Air Force Featured Stories

AETC’s Detachment 62 leading Agility Prime’s training effort

  • Published
  • By Dan Hawkins
  • Air Education and Training Command

Air Force Chief of Staff Gen. CQ Brown, Jr., has empowered Airmen across the Air Force to make decisions at the speed needed in a dynamic global environment, urging them to remove bureaucratic processes and eliminate redundancies to help the service increase effectiveness, drive innovation and achieve success.

In collaboration with the AFWERX Agility Prime program, Air Education and Training Command recently stood up Detachment 62 to establish Agility Prime training and certification standards for emerging electric Vertical Takeoff and Landing aircraft (eVTOL) vehicles.

“Our aim is to pioneer new training by collaborating with partners in government, industry and the military,” said Col. Don Haley, Det. 62 commander. “This initiative directly addresses Gen. Brown’s focus on removing bureaucracy to work more effectively with industry and improve the U.S. position in strategic competition with China.”

The detachment’s mission is to develop curriculum, drive operator certification standards, and train multi-capable Airmen-operators of advanced air mobility (AAM) vehicles. The vision is that, by 2023, the detachment will enable routine initial skills training for multi-capable Airmen-operators of AAM vehicles.

Through the Agility Prime effort, the Air Force is uniquely postured to drive innovation and build interest and confidence in eVTOL technology.

“We are applying lessons learned from the Pilot Training Next team in order to develop agile courseware through an iterative process,” Haley said. “Designing and developing a versatile training syllabus that emphasizes safety and practicality is a top priority. We are part of the command’s overall commitment to adopting new learning and training methodologies to develop and empower Airmen.”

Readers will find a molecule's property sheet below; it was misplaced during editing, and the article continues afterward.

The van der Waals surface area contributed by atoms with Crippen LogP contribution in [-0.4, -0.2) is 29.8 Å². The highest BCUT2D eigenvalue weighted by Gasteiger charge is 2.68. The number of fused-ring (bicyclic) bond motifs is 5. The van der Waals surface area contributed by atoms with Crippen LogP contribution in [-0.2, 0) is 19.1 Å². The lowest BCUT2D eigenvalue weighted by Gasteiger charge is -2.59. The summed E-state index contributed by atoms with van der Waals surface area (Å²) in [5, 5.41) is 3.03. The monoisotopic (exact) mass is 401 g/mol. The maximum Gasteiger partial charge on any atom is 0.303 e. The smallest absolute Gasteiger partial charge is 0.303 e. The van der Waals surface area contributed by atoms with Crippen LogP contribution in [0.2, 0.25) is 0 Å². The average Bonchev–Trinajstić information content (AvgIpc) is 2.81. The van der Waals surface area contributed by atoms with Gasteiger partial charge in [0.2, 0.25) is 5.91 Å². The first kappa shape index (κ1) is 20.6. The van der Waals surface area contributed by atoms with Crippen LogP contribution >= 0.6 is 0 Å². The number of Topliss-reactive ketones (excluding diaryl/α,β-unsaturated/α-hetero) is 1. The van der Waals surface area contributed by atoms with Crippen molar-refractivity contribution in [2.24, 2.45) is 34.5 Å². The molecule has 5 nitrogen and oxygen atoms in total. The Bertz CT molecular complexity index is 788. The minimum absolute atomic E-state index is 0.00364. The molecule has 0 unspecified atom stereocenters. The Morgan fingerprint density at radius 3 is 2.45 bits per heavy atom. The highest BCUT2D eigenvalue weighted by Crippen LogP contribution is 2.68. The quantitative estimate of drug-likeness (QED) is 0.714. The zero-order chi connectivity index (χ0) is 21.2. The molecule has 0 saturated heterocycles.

The detachment will pioneer new training methods and standards by collaborating with partners such as the Federal Aviation Administration, NASA, AAM industry leaders, Air Force Research Laboratory, AFWERX, and the Air Force’s major commands, Haley said.

“Perhaps one of the program’s biggest challenges will be aligning federal agencies, the Department of Defense, and industry with a practical certification standard for a new class of aero vehicle operator,” Haley said. “The team will overcome this challenge by driving collaboration among all of our partners through early adoption and operational use.”

In the near term, the detachment’s first objective is to develop training to support contractor-owne, government-operated and test activities for leading AFWERX Air Race contenders, Haley said.

“We must develop these capabilities if we want to maintain a competitive edge over our adversaries,” Haley said. “Linear learning and single capability Airmen no longer make sense in today’s fight. Future graduates of Det. 62’s training program will be ready to adapt, decide and act at the speed necessary for future combat.”

Agility Prime is the first program in AFWERX’s Prime Program that works to rapidly drive affordable capabilities and technology to the field. The Agility Prime program reached a milestone in May with its first operational exercise, flying a simulated medevac mission with industry partner, Kitty Hawk.